And what’s not risky? Going with the ad platforms that have the most market share. Going with a Top 5 agency.
This approach, of course, doesn’t allow you to find a structurally better answer. Without the ability to take a risk, you can’t try “out there” solutions. Over time, you might find yourself stuck continuously implementing small, incremental improvements while your competitor builds a better “mousetrap” twice as fast as yours.
Organizational misalignment: channel focus instead of business focus
When was the last time you heard a marketer say to their boss, “My channel isn’t performing, so you should cut my budget and reallocate it to another channel”?
Exactly, this never happens.
Somehow, in our formative years as marketers, we came to believe that our significance was measured by the number of dollars we controlled. “I manage a $10 million budget!” seems like a badge of honor, a budget that marketers at smaller startups can only wish they had.
In a “brand -> agency -> ad platform” money-flow scenario, who has the incentive to pull the ripcord and say, “Wait a minute, most of this traffic is not incremental?”
Here’s a hint: It isn’t the agency, which is paid a portion of the spend, and it’s not the ad platform because it’s straight-up revenue for them. For this same reason, Facebook and Google don’t have any real motivation to fight bot traffic – it just helps their bottom lines.
So how do you self-diagnose if your organization is suffering from these ailments? Ask yourself:
- Are you lauded as data-driven for showing a bunch of numbers that don’t correlate to driving revenue?
- Are you celebrated as innovative just for trying “sexy” things that the top “innovative brands” are doing (think: Snapchat filters three years ago)? Is innovation a singular goal, rather than business growth?
- On the flip side, are you reprimanded for taking a counterintuitive step, such as using offline advertising for an online brand just because it “feels” outdated? TV is dead, right? Nope.
- Finally, do marketers in your company speak about their role in the organization based upon the size of the budget they manage, not the incremental growth they’ve driven?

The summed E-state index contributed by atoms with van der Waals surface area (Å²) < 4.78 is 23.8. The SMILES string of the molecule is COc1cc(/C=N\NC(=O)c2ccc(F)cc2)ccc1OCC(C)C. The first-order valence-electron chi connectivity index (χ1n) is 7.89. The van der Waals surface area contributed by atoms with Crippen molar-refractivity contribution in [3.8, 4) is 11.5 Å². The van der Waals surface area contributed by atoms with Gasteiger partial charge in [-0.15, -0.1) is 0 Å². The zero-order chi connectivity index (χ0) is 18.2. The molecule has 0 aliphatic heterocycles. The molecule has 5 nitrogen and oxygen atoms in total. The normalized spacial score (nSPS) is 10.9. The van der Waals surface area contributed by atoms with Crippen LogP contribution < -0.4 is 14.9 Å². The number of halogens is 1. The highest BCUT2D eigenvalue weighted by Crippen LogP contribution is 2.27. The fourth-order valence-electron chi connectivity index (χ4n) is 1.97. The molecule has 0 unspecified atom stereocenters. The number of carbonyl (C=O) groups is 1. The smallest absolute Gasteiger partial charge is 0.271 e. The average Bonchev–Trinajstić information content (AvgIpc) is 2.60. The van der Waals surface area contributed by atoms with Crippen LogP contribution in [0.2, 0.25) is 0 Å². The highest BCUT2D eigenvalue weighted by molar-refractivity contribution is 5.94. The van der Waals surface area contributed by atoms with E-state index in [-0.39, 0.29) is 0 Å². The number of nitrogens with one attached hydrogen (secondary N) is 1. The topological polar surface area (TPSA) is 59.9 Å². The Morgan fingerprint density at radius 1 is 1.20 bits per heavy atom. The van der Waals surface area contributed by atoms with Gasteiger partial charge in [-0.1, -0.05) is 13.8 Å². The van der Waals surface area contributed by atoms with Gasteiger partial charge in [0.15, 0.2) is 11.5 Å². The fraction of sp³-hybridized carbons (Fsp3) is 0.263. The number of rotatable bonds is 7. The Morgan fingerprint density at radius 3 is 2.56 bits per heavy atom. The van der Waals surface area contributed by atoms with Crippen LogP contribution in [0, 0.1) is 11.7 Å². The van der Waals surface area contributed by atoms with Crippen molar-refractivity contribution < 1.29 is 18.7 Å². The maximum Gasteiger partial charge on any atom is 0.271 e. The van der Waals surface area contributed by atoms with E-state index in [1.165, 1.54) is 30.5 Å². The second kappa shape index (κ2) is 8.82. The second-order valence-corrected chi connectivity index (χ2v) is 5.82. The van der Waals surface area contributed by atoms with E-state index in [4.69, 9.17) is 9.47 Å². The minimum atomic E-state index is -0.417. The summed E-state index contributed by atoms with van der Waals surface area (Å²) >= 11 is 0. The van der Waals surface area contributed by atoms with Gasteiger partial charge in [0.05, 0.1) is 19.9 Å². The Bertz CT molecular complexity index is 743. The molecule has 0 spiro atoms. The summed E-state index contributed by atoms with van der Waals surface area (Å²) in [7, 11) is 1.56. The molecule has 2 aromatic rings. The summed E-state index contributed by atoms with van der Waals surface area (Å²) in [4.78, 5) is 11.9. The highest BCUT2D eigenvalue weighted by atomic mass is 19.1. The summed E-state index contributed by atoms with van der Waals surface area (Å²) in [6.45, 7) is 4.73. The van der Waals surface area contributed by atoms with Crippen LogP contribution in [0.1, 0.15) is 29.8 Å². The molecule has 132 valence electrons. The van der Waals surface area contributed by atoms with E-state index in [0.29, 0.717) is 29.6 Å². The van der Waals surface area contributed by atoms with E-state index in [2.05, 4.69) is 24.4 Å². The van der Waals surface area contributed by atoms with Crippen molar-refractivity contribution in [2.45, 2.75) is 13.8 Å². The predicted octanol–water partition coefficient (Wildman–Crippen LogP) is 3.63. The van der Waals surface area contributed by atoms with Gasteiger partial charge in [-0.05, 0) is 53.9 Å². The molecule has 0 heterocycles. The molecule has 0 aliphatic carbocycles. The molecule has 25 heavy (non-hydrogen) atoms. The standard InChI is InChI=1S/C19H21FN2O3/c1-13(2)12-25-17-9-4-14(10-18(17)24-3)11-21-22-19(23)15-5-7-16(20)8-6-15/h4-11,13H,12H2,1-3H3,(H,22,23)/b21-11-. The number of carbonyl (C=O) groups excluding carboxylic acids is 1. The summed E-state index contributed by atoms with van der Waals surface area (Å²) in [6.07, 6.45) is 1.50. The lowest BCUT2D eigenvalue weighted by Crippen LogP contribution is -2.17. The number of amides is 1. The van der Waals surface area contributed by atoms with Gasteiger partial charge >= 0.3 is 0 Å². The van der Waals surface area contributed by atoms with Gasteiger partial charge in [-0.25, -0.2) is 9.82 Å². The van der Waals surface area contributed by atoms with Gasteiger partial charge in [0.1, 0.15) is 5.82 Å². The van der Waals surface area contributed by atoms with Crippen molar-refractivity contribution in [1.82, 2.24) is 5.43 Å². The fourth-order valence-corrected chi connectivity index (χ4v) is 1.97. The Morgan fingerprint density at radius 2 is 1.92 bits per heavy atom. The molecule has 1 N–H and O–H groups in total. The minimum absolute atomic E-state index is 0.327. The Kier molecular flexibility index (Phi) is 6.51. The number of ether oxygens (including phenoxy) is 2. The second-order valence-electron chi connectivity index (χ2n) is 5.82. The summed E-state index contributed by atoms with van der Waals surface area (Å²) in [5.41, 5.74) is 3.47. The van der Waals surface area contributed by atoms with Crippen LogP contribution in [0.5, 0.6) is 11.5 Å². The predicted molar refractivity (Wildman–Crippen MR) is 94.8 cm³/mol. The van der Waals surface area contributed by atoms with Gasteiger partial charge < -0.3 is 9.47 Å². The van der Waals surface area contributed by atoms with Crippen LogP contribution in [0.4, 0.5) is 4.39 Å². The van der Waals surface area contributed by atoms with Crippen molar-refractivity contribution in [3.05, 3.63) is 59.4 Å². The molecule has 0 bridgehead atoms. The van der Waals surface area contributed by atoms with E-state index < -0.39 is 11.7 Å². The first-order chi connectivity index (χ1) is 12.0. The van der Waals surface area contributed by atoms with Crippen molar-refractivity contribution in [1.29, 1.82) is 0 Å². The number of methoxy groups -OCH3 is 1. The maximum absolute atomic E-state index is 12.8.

If you answered yes to any of these questions, you’re dealing with misalignment of incentives. If a marketer can feel successful without accomplishing the overall business goals, the issue will fester. So, how do we fix it?
Create a culture of feedback loops. We talk about “growth mindset” a lot – this idea of learning, trying and failing, and yet all this talk can amount to absolutely nothing if you can’t measure whether the clever experiment you just tried worked or not. If you pick a vanity metric (“I got a million installs of the app during the promotion!”) or an irrelevant metric (“I got 2 million impressions on my Instagram post in an hour!”), your entire experiment is, basically, worthless.
Instead, concentrate on metrics that matter – those that you can prove correlate with long-term growth of your business. For example:
- Cost per response for your TV advertising, not ad recall
- Lifetime value of your acquired customers, not just the cost of acquisition
- Unsubscribe rate of your emails, not just opens and clicks
Encourage your organization to be intellectually honest and define specific metrics that actually correlate to your business performance. Ultimately, make sure your growth team is proud of the business growth the company has achieved, not the size of their budget.